Friction and toboggans

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  • #1
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Homework Statement



A 15kg toboggan is pulled across the snow at a constant speed by a horizontal force of 22N.

a) What is the force of gravity on the toboggan?
b) What is ##μ_k##?
c) How much more force is needed to pull the toboggan if 105kg is added to the toboggan?

Homework Equations



##m = 15kg##
##a = 9.8 m/s^2##
##F_A = 22N## [Applied force]
##F_N## [Force normal]
##F_K## [Kinetic force/Friction]


The Attempt at a Solution



a) ##F_G = ma = (15 kg)(9.8 m/s^2) = 147N##

b) The toboggan travels at a constant velocity ( a = 0 ) with no ups and downs. This implies that ##F_N = F_G = 147N## and ##F_K = F_A = 22N##

Now ##F_K = μ_KF_N \Rightarrow μ_K = \frac{F_K}{F_N}##

So that ##μ_K = \frac{22N}{147N} = 0.15##.

c) Hm so the total weight of the toboggan will now be ##m = 120kg## and we have the kinetic friction coefficient ##μ_K = 0.15##.

Would it just be :

##F_K = μ_Kma = (0.15)(120 kg)(9.8 m/s^2) = 176.4N##

So we would require 176.4N+22N = 198.4N more to keep the toboggan at a constant velocity. Is this okay?
 

Answers and Replies

  • #2
PeterO
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Homework Statement



A 15kg toboggan is pulled across the snow at a constant speed by a horizontal force of 22N.

a) What is the force of gravity on the toboggan?
b) What is ##μ_k##?
c) How much more force is needed to pull the toboggan if 105kg is added to the toboggan?

Homework Equations



##m = 15kg##
##a = 9.8 m/s^2##
##F_A = 22N## [Applied force]
##F_N## [Force normal]
##F_K## [Kinetic force/Friction]


The Attempt at a Solution



a) ##F_G = ma = (15 kg)(9.8 m/s^2) = 147N##

b) The toboggan travels at a constant velocity ( a = 0 ) with no ups and downs. This implies that ##F_N = F_G = 147N## and ##F_K = F_A = 22N##

Now ##F_K = μ_KF_N \Rightarrow μ_K = \frac{F_K}{F_N}##

So that ##μ_K = \frac{22N}{147N} = 0.15##.

c) Hm so the total weight of the toboggan will now be ##m = 120kg## and we have the kinetic friction coefficient ##μ_K = 0.15##.

Would it just be :

##F_K = μ_Kma = (0.15)(120 kg)(9.8 m/s^2) = 176.4N##

So we would require 176.4N+22N = 198.4N more to keep the toboggan at a constant velocity. Is this okay?

Are you sure you should add 22N at the end.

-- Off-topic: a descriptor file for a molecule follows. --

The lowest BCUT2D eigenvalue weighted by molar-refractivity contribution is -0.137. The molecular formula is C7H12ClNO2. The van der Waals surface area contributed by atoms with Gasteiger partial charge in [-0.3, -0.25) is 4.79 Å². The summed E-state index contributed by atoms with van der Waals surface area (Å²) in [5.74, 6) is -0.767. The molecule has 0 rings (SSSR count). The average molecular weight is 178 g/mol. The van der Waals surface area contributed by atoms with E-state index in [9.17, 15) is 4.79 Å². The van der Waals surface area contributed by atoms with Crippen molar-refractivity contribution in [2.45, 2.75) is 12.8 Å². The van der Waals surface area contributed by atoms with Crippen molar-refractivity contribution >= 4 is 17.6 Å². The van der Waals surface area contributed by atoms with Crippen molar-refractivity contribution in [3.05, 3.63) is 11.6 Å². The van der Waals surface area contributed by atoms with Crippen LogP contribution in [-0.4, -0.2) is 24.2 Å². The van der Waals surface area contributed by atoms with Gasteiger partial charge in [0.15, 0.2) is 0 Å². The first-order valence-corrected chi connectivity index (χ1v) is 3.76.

Have you calculated the force needed for the loaded toboggan, or the the extra force needed for the load?
 
  • #3
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I think PeterO says it all
 
  • #4
STEMucator
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You're right. My first instinct was 176.4N was the answer. Then I second guessed myself for a moment.

So we would need 176.4N to pull to toboggan.
 
  • #5
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Be careful of the question. It asks for how much MORE force is needed, not how much force is needed.
 
  • #6
STEMucator
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Be careful of the question. It asks for how much MORE force is needed, not how much force is needed.

Then I would need 176.4N - 22N = 154.4N MORE force to pull the toboggan.

176.4N Is the force needed to pull the toboggan while 154.4N is how much more force I need to move the toboggan as compared to when the toboggan didn't have as much mass ( It only required 22N ).
 
  • #8
haruspex
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Then I would need 176.4N - 22N = 154.4N MORE force to pull the toboggan.

176.4N Is the force needed to pull the toboggan while 154.4N is how much more force I need to move the toboggan as compared to when the toboggan didn't have as much mass ( It only required 22N ).
You seem to have introduced an error of 0.4N. 105kg is exactly 7 times 15kg, so the extra force should be exactly 7 times 22N.
 

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